Edinburgh Castle, located in Edinburgh, Scotland, is built on the summit of an extinct volcano, 390 feet above sea level. Archeological evidence shows that the site was possibly settled during the early Iron Age, which makes it the longest continually occupied site in Scotland.
The first documented reference to a castle on the site appears in a fourteenth-century account of King Malcolm III’s death in 1093, written by John of Fordun. The Scottish Parliament met at the castle for the first time in 1140. During this time, there were a number of timber buildings and two stone buildings built in the twelfth-century. One of these buildings, St. Margaret’s Chapel, still remains.
Seat of Government
In 1296, King Edward I of England invaded Scotland. It became known as the First War of Scottish Independence. Edinburgh Castle soon came under the control of the English. In 1314, however, the Scottish regained the castle after a surprise attack by the Earl of Moray. Robert the Bruce, the Scottish king, ordered the castle’s defenses destroyed. The wars ended in 1357 and King David II began rebuilding Edinburgh Castle. The castle became David’s seat of government.
By the fifteenth century, the castle was used as an arsenal. The first purchase of a gun was in 1384. The great gun known as Mons Meg was purchased in 1457. At the same time, the royal family began staying at the Abbey of Holyrood. King James IV built the Palace of Holyroodhouse on the spot and it became his principle residence while in Edinburgh.
Mary, Queen of Scots
In 1565, Mary, Queen of Scots married her second husband, Henry Stuart, Lord Darnley at Edinburgh Castle. One year later, she gave birth to her son, the future King James VI of Scotland and I of England. After her abdication, Edinburgh Castle was held by Moray in the name of the infant king. James’s son, King Charles I, stayed at Edinburgh Castle on the eve of his coronation as King of Scotland in 1633. This was the last time a reigning monarch stayed at the castle. After the Acts of Union in 1707, Edinburgh was one of four Scottish castles, along with Stirling, Dumbarton, and Blackness, assigned to be maintained and garrisoned by the British army.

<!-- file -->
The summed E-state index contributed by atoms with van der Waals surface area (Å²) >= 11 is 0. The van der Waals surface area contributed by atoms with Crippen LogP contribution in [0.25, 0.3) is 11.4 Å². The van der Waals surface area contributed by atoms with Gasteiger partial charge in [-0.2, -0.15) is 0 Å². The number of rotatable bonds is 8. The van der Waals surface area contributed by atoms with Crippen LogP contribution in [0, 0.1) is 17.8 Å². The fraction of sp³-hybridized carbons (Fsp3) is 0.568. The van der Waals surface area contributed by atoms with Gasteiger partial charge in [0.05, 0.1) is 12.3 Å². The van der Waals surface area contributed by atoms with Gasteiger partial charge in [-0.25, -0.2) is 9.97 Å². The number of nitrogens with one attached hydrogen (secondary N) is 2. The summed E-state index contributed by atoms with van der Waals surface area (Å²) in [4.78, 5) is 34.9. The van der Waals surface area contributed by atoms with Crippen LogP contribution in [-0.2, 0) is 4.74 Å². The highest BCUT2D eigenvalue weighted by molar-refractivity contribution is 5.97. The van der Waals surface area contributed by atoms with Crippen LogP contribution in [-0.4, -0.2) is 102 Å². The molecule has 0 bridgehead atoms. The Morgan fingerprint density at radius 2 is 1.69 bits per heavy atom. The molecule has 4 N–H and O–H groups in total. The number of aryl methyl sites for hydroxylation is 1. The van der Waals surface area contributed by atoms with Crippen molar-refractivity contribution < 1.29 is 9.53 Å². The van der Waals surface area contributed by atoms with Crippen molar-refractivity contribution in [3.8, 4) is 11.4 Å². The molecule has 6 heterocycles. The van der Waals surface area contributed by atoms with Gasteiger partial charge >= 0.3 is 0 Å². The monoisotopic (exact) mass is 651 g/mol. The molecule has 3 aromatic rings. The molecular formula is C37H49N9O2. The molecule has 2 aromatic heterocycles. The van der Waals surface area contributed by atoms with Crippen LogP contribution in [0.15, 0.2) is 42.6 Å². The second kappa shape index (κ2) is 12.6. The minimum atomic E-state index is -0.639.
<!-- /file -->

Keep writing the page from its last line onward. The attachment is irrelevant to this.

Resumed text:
The last military uprising to take place at the castle was during the Jacobite Rising in 1745 when Bonnie Prince Charlie captured Edinburgh in his effort to become king. Edinburgh, however, remained in royal hands. During the next hundred years, the castle was used as a prison for prisoners of war from a number of conflicts including the American Revolution, the Napoleonic Wars, and both world wars. In 1991, care of the castle was given to Historic Scotland and it was designated a Scheduled Ancient Monument.
The Castle Today
Today Edinburgh Castle is still occupied by a military garrison, although this is mainly for ceremonial and administrative purposes. In August of each year a series of performances known as the Edinburgh Military Tattoo take place in front of the Castle. The Tattoo is a parade of the pipes and drums of the Scottish regiments and is broadcast around the world.